Thanks to the great variety and quantity of natural resources present in the tropical rainforests of the north and in the jungle, Peru is considered to be one of the countries with the greatest wealth of mammals and primates. There are 36 registered species and a further 3 endemic species: the yellow tailed woolly monkey (Oreonax flavicauda), the Andean titi monkey (Callicebuss oenanthe) and the Andean night monkey (Aotus miconax).
New World primates are grouped into three large taxonomic families: the Callitrichidae, which includes tamarins and marmosets; the Callimiconidae, whose sole representative is the goeldi false marmoset; and the Cebidae, the largest of the three, including squirrel monkeys, capuchins, titis, musmuquis, howler monkeys, woolly monkeys and spider monkeys, among others.
Monkeys from the Americas are distinguished from their European relatives by a series of morphological differences produced by their adaptation to tropical environments. The most obvious and visible of these is the configuration of the nose: American monkeys have a longer nose, with appendage nasal passages on either side and a point that curves down.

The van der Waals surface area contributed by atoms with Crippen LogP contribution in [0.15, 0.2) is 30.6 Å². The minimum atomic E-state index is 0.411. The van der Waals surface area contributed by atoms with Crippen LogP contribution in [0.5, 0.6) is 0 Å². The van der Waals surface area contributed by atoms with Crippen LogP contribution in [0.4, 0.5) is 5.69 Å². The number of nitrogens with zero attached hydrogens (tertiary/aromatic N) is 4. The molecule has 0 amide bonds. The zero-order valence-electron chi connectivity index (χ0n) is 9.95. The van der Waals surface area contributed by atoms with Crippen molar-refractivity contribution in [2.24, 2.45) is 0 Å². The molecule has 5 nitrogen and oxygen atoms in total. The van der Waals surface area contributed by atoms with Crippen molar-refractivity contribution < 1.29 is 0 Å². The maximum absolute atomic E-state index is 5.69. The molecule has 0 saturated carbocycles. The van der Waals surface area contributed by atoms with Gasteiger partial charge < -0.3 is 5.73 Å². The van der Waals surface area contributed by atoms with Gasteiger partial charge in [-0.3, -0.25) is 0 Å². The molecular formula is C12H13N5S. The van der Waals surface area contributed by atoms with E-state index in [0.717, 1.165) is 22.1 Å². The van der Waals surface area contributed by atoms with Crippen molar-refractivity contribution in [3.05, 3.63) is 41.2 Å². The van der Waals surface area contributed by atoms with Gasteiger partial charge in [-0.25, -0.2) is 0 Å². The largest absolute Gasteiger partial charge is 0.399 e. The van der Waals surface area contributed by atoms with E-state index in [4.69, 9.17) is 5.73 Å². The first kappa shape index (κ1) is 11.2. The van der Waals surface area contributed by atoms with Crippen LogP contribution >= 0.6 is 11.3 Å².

In the north, the white capuchin monkey (Cebus albifrons) inhabits some areas on the western slopes of the Andes (Piura and Tumbes departments) and the howler monkey of Tumbes (Alouatta palliata) is an exclusive resident of the most northern tropical Pacific jungles. 12 species of primate exist in the Pacaya-Samiria National Reserve, and 13 varieties inhabit the Manu National Park.
The size and weight of the primates varies, with the largest being the yellow-bellied spider monkey (Ateles belzebuth) and the black spider monkey (Ateles chamek), which weigh up to 11 kg and stand 1.5 metres tall from head to tail. The smallest barely measure 35 cm, such as the tamarins (Cebuella pygmea), which weigh 150 g. The majority feed on fruit, leaves and insects.